We fell very quickly into the half doze of too great exhaustion. It never became more than a half doze. I suppose every one who reads this has had at some time the experience of dropping asleep to the accompaniment of some noise that ought soon to cease—a conversation in the next room, singing, the barking of a dog, the playing of music, or the like. The fact that it ought soon to cease, permits the falling asleep. When, after an interval, the subconsciousness finds the row still going on, inexcusable and unabated, it arouses the victim to staring exasperation. That was our case here. Those natives should have turned in for sleep after a reasonable amount of pow-wow. They did nothing of the kind. On the contrary, I dragged reluctantly back to consciousness and the realization that they had quite happily settled down to make a night of it. I glanced across the little tent to where Captain D. lay on his cot. He was staring straight upward, his eyes wide open.
After a few seconds he slipped out softly and silently. Our little fire had sunk to embers. A dozen sticks radiated from the centre of coals. Each made a firebrand with one end cool to the grasp. Captain D. hurled one of these at the devoted and unconscious group.
It whirled through the air and fell plunk in the other fire, scattering sparks and coals in all directions. The second was under way before the first had landed. It hit a native with similar results, plus astonished and grieved language. The rest followed in rapid-magazine-fire. Every one hit its mark fair and square. The air was full of sparks exploding in all directions. The brush was full of Wakamba, their blankets flapping in the breeze of their going. The convention was adjourned. There fell the sucking vacuum of a great silence. Captain D., breathing righteous wrath, flopped heavily and determinedly down on his cot. I caught a faint snicker from the tent next door.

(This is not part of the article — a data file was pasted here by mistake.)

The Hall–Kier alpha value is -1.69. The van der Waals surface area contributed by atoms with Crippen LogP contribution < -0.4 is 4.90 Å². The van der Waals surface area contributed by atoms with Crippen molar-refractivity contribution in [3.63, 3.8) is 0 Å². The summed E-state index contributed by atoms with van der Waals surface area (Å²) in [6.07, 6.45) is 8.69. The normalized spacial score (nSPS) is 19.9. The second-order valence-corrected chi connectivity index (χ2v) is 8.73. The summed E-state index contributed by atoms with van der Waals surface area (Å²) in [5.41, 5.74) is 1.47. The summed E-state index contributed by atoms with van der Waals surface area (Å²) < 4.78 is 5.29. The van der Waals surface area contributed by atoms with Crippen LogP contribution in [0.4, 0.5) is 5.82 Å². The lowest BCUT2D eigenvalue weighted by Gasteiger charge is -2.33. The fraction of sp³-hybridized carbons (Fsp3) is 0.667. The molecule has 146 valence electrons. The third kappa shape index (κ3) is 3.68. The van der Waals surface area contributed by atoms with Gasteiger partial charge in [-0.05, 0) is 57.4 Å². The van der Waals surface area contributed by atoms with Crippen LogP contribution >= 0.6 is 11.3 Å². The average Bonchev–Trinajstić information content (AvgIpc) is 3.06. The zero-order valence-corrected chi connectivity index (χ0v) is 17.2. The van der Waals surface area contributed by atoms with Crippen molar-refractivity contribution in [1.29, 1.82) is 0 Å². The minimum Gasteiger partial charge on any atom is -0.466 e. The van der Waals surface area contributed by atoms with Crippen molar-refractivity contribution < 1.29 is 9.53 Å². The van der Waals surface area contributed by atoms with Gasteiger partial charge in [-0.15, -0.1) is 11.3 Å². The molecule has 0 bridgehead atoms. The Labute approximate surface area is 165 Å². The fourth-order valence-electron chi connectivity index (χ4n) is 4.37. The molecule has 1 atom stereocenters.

Captain D. sighed deeply, turned over, and prepared to sleep. Then one of the dogs uprose—I think it was Ben—stretched himself, yawned, approached deliberately, and began to drink from the canvas bath-tub just outside. He drank—lap, lap, lap, lap—for a very long time. It seemed incredible that any mere dog—or canvas bath-tub—could hold so much water. The steady repetition of this sound long after it should logically have ceased was worse than the shenzi gathering around the fire. Each lap should have been the last, but it was not. The shenzi convention had been abated with firebrands, but the dog was strictly within his rights. The poor pups had had a long day with little water, and they could hardly be blamed for feeling a bit feverish now. At last Ben ceased. Next morning Captain D. claimed vehemently that he had drunk two hours forty-nine minutes and ten seconds. With a contented sigh Ben lay down. Then Ruby got up, shook herself, and yawned. A bright idea struck her. She too went over and had a drink. After that I, personally, went to sleep. But in the morning I found Captain D. staring-eyed and strung nearly to madness, trying feverishly to calculate how seven dogs drinking on an average of three hours apiece could have finished by morning. When Harold Hill innocently asked if he had slept well, the captain threw the remaining but now extinct firebrand at him.